The 3 best Japanese NBA players who could take the next step to the league

May 31, 2021; Washington, District of Columbia, USA; Washington Wizards forward Rui Hachimura (8) reacts after a first half play against the Philadelphia 76ers in Game 4 of the 2021 NBA Playoffs First Round at Capital One Arena. Mandatory Credit: Tommy Gilligan-USA TODAY Sports

As the NBA’s fanbase expands to a global audience, Latin America and Europe are no longer “developing” markets for the league. Although basketball does not have the fanbase of baseball in japan, it is a sport that is gaining in popularity. There are a lot of diehard Japanese NBA fans. Basketball has been a theme in manga books and video games, and audiences are eager to see more Japanese names on the back of NBA jerseys.

The players who paved the way

It is well known that Japanese baseball players are regularly recruited by MLB teams, but asian island nation basketball players are not frequent targets of NBA scouts. However, it should be remembered that the first Japanese player drafted was Yasutaka Okayama. The Golden State Warriors selected Okayama in 1981, but he never played in a regular season game.

The next samurai to get a call from an NBA team was Yuta Tabuse – the point guard got a chance with the Phoenix Suns in 2004, where he played four official games before being waived. It might be a coincidence, but another Yuta stepped into the big leagues after the Memphis Grizzlies signed Yuta Watanabe in 2018. The small forward is currently on the Toronto Raptors’ roster.

Rui Hachimura, born to a Japanese mother and a Beninese father has proven to be an exceptional talent for Japan. He was selected 9th overall by the Washington Wizards in 2019 after forfeiting his final year of college eligibility with Gonzaga. In December 2019, Hachimura and the Wizards took on Yuta Watanabe and Memphis Grizzlies. It was the first-ever meeting of two Japanese-born players in NBA history.

Emerging talents in the land of the rising sun

Several players cut their teeth in the NBA G-league and show potential to join an NBA team in the years to come. It’s time to get to know some of these talented players.

Yudai Baba

The passion for basketball is in the Baba family. Yudai’s father played for the national team in the 70s. Theson also took over the mantle of the national team as the current starting shooting guard for the Japan national team.

Baba’s performance at the University of Tsukuba, then as a professional with Alvark Tokyo, brought him to the attention of Dallas Mavericks scouts. He signed there in 2019. In standard NBA practice, Yudai was traded to the Texas Legends, a team affiliated with the Mavericks, competing in the G League.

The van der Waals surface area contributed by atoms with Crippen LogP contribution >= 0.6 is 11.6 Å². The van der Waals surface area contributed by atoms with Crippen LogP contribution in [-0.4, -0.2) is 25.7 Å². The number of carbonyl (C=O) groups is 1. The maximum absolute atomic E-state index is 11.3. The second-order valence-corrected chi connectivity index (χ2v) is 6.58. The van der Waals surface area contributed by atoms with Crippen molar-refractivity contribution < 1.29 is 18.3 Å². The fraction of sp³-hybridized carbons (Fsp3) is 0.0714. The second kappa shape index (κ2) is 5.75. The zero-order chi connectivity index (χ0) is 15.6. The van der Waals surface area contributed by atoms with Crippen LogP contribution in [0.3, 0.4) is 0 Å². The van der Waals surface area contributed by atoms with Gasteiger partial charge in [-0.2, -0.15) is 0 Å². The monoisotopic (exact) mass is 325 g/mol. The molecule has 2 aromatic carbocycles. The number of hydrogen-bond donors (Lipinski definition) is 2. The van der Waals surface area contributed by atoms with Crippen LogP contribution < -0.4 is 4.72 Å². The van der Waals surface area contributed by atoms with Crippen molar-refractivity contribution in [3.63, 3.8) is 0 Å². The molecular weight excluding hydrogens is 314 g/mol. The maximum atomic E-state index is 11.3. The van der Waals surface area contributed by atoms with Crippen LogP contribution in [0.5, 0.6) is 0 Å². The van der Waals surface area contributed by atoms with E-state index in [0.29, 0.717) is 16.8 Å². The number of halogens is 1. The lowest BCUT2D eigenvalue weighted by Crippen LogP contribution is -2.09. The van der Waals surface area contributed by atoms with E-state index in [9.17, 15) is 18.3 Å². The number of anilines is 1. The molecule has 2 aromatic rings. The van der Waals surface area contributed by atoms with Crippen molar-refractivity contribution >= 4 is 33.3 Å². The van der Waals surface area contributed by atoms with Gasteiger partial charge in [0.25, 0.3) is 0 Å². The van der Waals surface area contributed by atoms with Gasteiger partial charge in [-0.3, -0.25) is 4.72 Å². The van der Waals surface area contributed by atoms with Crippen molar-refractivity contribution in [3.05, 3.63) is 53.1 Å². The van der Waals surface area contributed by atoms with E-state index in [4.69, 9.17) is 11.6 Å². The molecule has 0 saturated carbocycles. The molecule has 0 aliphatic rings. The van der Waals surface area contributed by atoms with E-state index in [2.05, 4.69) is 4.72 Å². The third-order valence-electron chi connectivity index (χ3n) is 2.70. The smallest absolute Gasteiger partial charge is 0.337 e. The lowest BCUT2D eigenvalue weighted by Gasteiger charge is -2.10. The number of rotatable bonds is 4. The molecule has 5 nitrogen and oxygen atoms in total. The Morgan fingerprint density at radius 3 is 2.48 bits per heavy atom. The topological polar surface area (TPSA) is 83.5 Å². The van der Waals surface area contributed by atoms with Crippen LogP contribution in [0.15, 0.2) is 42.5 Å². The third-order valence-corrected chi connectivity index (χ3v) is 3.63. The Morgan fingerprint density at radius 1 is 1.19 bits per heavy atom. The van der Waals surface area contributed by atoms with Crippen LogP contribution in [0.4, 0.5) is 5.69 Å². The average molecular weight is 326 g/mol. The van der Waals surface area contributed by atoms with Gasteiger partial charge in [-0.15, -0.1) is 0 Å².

Throughout 41 games Baba showed his potential but in 2020 he got a better offer from Melbourne United and joined the Australian NBL. After a season in Australia, he made his return to the Texas Legends in 2021. For the upcoming 2022-23 season, Yudai is heading down again and joining Melbourne United, hoping to repeat the NBL Grand Final as of 2020. Baba is one of the strongest contenders to find a future spot on an NBA roster.

Yuki Togashi

Togashi learned his basketball skills in the United States playing for the Mustangs, a high school team that represented Montrose Christian School in the state of Maryland. Yuki did not move to an NCAA college and returned to Japan in 2013.

After a season with the Akita Northern Happinets, Togashi flew across the Pacific and joined the Dallas Mavericks in 2014. He was only there for a short summer stint after transitioning to the Texas Legends.

Unfortunately, injuries took Yuki off the roster. After the season, he traveled to Italy for a stint, but ultimately decided to return to Japan. Upon his return, he signed with the Chiba Jets, where he currently plays. Winning the 2019 MVP award in the B.Leagues signals that Togashi is still a valuable player who can potentially find a future spot as a rotational player on an NBA team.

Avi Schäfer

Schafer had the opportunity to experience the best of both worlds as the child of an intermarriage. Avi’s father is American and his mother is Japanese. Born in Osaka, the power forward has remained loyal to his native country and is a member of the Japan national basketball team. Schafer studied at Georgia Tech and played for the Yellow Jackets. Joining Alvark Tokyo in 2018, Avi started his professional basketball career.

The Mikawa SeaHorses are his current team, and Schafer will remain at Mikawa after a contract extension for another season. In 2022, Schafer was named to the B.League All-Star List for the second year in a role. Avi’s consistent production on the court as a scorer and rebounder indicates he can be a reliable sixth man on an NBA team.

Unlike the other players on our list, the power forward has yet to submit an NBA draft nomination.